OceanView automatically locates ships and other maritime objects within the imagery provided by satellites. It is designed to operate within the processing queue of a ground system and to process image data as soon as it is required. The entire process, from data downlink to report generation, requires little human intervention and takes just under an hour for SAR data—half that for EO data. Once the satellite imagery has been received, the detection process begins with the separation of land data from water data. After this land mask has been established, the system detects objects in the ocean imagery, automatically pre-screening and removing detected objects situated near known stationary points, such as oil platforms. Remaining objects are assigned a ship probability score based on the value of parameters calculated for the detected object that include: length, width, heading, cross-section (integrated brightness), position (line pixel or latitude/longitude), brightness, and ratio of object brightness to mean neighborhood brightness.
Additionally, the system can estimate vessel speed and course through the detection and measurement of ship wakes and can provide ship analysis through image sharpening techniques.
Image analysts control the acquisition of imagery and maritime targets to discern whether detected objects require a closer look by the human eye. They may also interactively adjust the parameter values used to discern ship probability. The entire process can be operated onsite or the data can be quickly moved to a remote location for analysis. Once the results have been reviewed, the analyst may then generate and distribute reports in the NATO standard OTH-GOLD format and in the form of a web page with imagery available worldwide from an encrypted web site.
Because the operations occur in real-time, land and sea forces can be immediately mobilized to intercept suspect vessels. The ability of a satellite to perform electronic intelligence while being completely unobserved by suspect vessels, with real-time streaming of data to other assets, allows maritime law enforcement the element of surprise and reduces the number of manned aircraft placed in harm's way, particularly in a war zone. An additional and significant advantage is the ability to monitor maritime activities at night and in bad weather when movement of clandestine vessels may be most likely.
Seeing Is Believing
In mid 2004, Vexcel and CSTARS demonstrated the OceanView ocean surveillance system installed and operational at the CSTARS ground station facility in South Miami to representatives of the US Navy, Coast Guard, Homeland Security, and the office of the Secretary of Defense.
|Figure 4 OceanView-processed image showing detected vessels (indicated by color crosshairs) in waters off Florida Keys.|
RADARSAT-1, operated by Radarsat International, was used to provide a real-time, real-world test of the system, structured to prove the suitability of the project for U.S. Homeland Security and coastal surveillance. Within minutes, a detailed picture of the nearby ocean ranging from the Caribbean Sea to the Gulf of Mexico near the panhandle of Florida—a pass of about 4600 km—was captured and available for processing.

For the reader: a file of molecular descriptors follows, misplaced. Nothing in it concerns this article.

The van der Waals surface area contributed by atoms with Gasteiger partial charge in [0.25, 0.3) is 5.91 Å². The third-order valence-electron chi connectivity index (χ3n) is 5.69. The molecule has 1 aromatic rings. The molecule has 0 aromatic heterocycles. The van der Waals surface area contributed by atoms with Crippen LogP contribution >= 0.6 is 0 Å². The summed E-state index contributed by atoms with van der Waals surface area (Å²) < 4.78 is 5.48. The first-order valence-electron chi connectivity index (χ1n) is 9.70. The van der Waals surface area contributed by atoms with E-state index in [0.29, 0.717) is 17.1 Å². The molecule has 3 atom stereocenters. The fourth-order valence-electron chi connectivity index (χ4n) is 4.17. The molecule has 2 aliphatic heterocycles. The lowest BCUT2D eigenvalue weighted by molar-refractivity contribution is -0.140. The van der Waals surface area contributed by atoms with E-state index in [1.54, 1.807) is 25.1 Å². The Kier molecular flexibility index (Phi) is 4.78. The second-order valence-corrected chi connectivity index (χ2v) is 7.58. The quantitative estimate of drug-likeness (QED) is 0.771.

As the satellite made its pass, the SAR data was downlinked and archived at the CSTARS facility. Under the careful observation of the distinguished guests, the data were then processed and the ships were automatically detected by the system in real-time.
|Figure 5 - Detected objects displayed in OceanView in order of probability. Objects in the top window have been flagged as potential vessels while the objects in the bottom window have been identified as unlikely to be vessels and will not be exported as ships to the Gold Report.|
The representatives looked on as quality control was performed on the automatic ship detection and displayed on one of the facility’s large computer monitors. The entire exercise from downlink to ship detection, including verification by experienced imagery analysts, occurred within 60 minutes. The exercise demonstrated the existence of a readily available, low-cost, proven solution to detect and classify ships within a probability range of 95 to 98 percent—an alternative to the traditional methods of ship detection involving aircraft and high resolution government satellites, allowing an unprecedented broad surveillance range through inexpensive, medium-resolution commercial satellites.
Maritime crime today is much more complex and sophisticated than in earlier centuries when legendary pirates terrorized the high seas, and presents serious security and law enforcement concerns for coastal nations. Order at sea must be secured to permit the free flow of sea-borne trade and to ensure the preservation and protection of marine environments. To step up actions to counter this growing menace, maritime law enforcement agencies must now look to innovative technology solutions for effective ocean surveillance.
Satellite maritime surveillance systems such as OceanView offer a new approach to tracking objects in the oceans and is based on technology already proven for other SAR and EO applications such as coastline monitoring, oil-slick detection, ground motion detection, coherent change detection, and coherent target monitoring. This new application allows cost-effective, broad-range ocean monitoring capabilities through readily available commercial satellite imagery. In doing so, solutions like OceanView allow coastal nations to respond to maritime crime in a proactive and coordinated manner, and to give no quarter to today’s pirate vessels.